William Barret Travis

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Today, William Barret Travis is best known as the commanding officer of the Republic of Texas forces at the Battle of the Alamo in 1836. What history has forgotten, however, are his reasons for fleeing his life in Sparta, Alabama to seek fortune and glory in Texas. Some have speculated that he was running from mounting debts, a loveless marriage, or perhaps the Purple Flying People Eater. None of these is, in fact, true.

The real reason Travis fled Alabama was to evade an elite Vatican death squad. To better understand why the Vatican would dispatch an elite death squad against Travis, we must travel back to 1829.

In that year, William Barret Travis joined the Alabama Lodge No. 3 of the Free and Accepted Masons. While joining the Masons was far from unusual for a man of Travis’ standing, he was far from the usual intiate. Recognized for his eloquent locution, steadfastness, and ability with the throwing star, Travis was trained by the Masons in the assassin’s arts.

After his training was complete, Travis’ skills were first put to the test on January 7, 1830, when he killed English painter Thomas Lawrence by stuffing him into a hatbox - with one hand. His next target was no less than King George IV. The British monarch narrowly escaped Travis’ first attempt on his life, but succumbed to the second, when Travis snuck into his bedchamber and sucked all the air out of the room with a powerful Dyson vacuum cleaner that his Masonic superiors had acquired from the future.

These two were but practice, however, for Travis’ true target - Pope Pius VIII. The Masons were long enemies of the Catholic faith, and had conspired to dispatch Pius VIII ever since the pontiff’s agents had succeeded in killing American Chief Justice and prominent Mason, John Jay, in May of 1829.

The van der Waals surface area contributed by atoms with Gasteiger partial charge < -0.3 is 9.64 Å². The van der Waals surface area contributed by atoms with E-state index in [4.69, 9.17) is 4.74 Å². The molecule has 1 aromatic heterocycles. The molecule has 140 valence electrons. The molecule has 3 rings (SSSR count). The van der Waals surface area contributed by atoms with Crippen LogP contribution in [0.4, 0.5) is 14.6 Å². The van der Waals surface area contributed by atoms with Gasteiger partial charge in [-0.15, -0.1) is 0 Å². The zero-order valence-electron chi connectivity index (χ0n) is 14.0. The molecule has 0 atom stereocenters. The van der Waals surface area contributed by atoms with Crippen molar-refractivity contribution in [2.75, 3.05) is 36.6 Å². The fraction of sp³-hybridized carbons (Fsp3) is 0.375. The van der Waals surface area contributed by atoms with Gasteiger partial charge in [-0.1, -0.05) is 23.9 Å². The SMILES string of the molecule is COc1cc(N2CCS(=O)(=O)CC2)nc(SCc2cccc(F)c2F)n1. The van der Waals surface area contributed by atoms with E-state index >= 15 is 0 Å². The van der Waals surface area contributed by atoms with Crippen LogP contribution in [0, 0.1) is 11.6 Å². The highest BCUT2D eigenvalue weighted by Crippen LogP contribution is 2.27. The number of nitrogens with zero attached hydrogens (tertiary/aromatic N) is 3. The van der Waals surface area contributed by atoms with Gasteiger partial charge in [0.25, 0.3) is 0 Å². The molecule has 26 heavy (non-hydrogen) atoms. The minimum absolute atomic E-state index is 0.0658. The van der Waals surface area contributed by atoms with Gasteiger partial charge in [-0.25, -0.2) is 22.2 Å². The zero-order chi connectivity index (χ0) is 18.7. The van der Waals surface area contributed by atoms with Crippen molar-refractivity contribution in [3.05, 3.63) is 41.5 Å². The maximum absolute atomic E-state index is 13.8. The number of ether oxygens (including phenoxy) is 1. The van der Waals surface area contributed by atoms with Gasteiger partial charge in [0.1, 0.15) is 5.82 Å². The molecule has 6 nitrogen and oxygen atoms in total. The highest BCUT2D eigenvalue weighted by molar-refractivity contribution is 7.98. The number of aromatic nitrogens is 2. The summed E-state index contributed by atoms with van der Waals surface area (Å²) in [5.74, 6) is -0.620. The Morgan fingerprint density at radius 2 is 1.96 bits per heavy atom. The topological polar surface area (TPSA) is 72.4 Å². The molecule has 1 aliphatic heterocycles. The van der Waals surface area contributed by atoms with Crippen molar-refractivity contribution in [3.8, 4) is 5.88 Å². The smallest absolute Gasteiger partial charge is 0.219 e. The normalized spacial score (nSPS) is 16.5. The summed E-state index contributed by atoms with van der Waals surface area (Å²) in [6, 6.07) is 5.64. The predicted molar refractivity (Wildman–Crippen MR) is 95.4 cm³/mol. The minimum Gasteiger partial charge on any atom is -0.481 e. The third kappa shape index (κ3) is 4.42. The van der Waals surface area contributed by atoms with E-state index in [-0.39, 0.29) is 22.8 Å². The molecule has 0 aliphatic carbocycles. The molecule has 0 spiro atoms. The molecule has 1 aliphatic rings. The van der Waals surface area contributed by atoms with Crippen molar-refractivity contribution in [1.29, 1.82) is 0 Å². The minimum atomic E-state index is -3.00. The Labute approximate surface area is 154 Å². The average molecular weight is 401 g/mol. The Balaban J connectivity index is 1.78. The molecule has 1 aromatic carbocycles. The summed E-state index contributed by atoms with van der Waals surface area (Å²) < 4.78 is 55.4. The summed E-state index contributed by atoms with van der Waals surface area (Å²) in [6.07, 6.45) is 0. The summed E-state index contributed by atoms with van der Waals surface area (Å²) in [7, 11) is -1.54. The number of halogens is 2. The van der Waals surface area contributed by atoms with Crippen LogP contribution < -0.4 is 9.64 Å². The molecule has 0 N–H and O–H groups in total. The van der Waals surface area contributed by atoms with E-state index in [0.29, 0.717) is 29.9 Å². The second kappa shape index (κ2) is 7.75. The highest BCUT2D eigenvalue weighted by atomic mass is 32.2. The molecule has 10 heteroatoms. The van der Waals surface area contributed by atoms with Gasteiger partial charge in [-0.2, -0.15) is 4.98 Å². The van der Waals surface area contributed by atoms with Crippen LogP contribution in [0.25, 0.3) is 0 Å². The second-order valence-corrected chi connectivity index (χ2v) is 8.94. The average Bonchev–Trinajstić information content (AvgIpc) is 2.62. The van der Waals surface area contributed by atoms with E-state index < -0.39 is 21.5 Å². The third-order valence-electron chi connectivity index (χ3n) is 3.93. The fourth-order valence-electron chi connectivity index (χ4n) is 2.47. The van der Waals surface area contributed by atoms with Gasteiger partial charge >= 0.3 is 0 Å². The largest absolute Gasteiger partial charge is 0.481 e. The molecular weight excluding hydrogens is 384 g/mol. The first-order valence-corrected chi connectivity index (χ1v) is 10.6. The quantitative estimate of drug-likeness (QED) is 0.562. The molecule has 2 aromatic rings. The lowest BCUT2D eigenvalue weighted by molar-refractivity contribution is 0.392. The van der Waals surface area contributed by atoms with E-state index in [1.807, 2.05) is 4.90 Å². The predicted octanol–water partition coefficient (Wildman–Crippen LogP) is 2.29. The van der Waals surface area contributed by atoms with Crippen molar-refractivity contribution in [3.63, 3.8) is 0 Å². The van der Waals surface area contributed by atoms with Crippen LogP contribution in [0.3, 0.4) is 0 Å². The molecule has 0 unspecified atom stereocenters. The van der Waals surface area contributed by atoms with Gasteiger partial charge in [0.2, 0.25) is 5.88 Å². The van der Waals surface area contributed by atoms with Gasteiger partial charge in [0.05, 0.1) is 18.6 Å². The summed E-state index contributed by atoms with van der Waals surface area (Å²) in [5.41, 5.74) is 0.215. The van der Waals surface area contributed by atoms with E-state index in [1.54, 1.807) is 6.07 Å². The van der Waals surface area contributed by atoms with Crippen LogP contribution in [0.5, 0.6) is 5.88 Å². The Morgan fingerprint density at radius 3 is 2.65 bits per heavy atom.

After assassinating Pius VIII on December 1, 1830, Travis returned to Alabama, hoping to concentrate on his recently founded newspaper. Alas, it was not to be. Unknown to him, Vatican security cameras had captured footage of him breaking into the papal residence only hours before the pope’s death. Seeking vengeance, the cardinals dispatched an elite death squad formed of sixteen Swiss Guards, seven Frenchmen, and a Mongol. These fell upon Travis’ home on February 31, 1831, burning it to the ground and killing his dog - Snoopy - in the process. But Travis got away, and fled to Texas.

Some historians speculate that it was Pius VIII’s successor, Gregory XVI, who ordered Mexican dictator Santa Ana to butcher the small band defending the Alamo, knowing that Travis was among them.

William Barret Travis’ legacy as an assassin can be seen in the common convention of referring to assassins and would-be assassins by their three names, rather than the usual two, which continues to this day.